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Nicomachean Ethics   

his friends in order to bring about battle and slaughter); but the
action of the statesman is also unleisurely, and-apart from the
political action itself-aims at despotic power and honours, or at all
events happiness, for him and his fellow citizens-a happiness
different from political action, and evidently sought as being
different. So if among virtuous actions political and military actions
are distinguished by nobility and greatness, and these are unleisurely
and aim at an end and are not desirable for their own sake, but the
activity of reason, which is contemplative, seems both to be superior
in serious worth and to aim at no end beyond itself, and to have its
pleasure proper to itself (and this augments the activity), and the
self-sufficiency, leisureliness, unweariedness (so far as this is
possible for man), and all the other attributes ascribed to the
supremely happy man are evidently those connected with this activity,
it follows that this will be the complete happiness of man, if it be
allowed a complete term of life (for none of the attributes of
happiness is incomplete).
But such a life would be too high for man; for it is not in so far as
he is man that he will live so, but in so far as something divine is
present in him; and by so much as this is superior to our composite
nature is its activity superior to that which is the exercise of the
other kind of virtue. If reason is divine, then, in comparison with
man, the life according to it is divine in comparison with human life.
But we must not follow those who advise us, being men, to think of
human things, and, being mortal, of mortal things, but must, so far as
we can, make ourselves immortal, and strain every nerve to live in
accordance with the best thing in us; for even if it be small in bulk,
much more does it in power and worth surpass everything. This would
seem, too, to be each man himself, since it is the authoritative and
better part of him. It would be strange, then, if he were to choose
not the life of his self but that of something else. And what we said
before' will apply now; that which is proper to each thing is by
nature best and most pleasant for each thing; for man, therefore, the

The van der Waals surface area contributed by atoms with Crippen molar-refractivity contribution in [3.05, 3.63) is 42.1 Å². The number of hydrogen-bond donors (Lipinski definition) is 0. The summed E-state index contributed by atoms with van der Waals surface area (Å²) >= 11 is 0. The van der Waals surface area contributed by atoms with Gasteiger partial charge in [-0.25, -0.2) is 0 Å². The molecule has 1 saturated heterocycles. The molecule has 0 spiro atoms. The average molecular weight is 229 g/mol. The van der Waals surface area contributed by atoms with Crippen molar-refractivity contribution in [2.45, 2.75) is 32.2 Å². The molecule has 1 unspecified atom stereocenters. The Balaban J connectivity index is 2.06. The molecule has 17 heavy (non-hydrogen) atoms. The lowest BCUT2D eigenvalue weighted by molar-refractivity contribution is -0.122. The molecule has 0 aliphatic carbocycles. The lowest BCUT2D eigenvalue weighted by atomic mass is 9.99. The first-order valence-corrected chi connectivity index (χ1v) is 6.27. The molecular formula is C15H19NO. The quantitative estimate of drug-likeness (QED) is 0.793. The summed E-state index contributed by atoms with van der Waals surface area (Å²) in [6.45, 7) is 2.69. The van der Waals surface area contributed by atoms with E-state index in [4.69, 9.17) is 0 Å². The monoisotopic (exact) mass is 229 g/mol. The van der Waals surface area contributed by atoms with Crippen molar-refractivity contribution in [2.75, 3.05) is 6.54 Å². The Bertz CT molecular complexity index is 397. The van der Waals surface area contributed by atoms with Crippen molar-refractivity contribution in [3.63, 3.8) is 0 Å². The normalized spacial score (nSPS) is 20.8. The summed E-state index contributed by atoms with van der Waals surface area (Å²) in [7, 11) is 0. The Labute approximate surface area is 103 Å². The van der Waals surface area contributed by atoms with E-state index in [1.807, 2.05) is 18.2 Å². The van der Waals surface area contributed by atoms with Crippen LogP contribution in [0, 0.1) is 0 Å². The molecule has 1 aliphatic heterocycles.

life according to reason is best and pleasantest, since reason more
than anything else is man. This life therefore is also the happiest.
But in a secondary degree the life in accordance with the other kind
of virtue is happy; for the activities in accordance with this befit
our human estate. Just and brave acts, and other virtuous acts, we do
in relation to each other, observing our respective duties with regard
to contracts and services and all manner of actions and with regard to
passions; and all of these seem to be typically human. Some of them
seem even to arise from the body, and virtue of character to be in
many ways bound up with the passions. Practical wisdom, too, is linked
to virtue of character, and this to practical wisdom, since the
principles of practical wisdom are in accordance with the moral
virtues and rightness in morals is in accordance with practical
wisdom. Being connected with the passions also, the moral virtues must
belong to our composite nature; and the virtues of our composite
nature are human; so, therefore, are the life and the happiness which
correspond to these. The excellence of the reason is a thing apart; we
must be content to say this much about it, for to describe it
precisely is a task greater than our purpose requires. It would seem,
however, also to need external equipment but little, or less than
moral virtue does. Grant that both need the necessaries, and do so
equally, even if the statesman's work is the more concerned with the
body and things of that sort; for there will be little difference
there; but in what they need for the exercise of their activities
there will be much difference. The liberal man will need money for the
doing of his liberal deeds, and the just man too will need it for the
returning of services (for wishes are hard to discern, and even people
who are not just pretend to wish to act justly); and the brave man
will need power if he is to accomplish any of the acts that correspond
to his virtue, and the temperate man will need opportunity; for how

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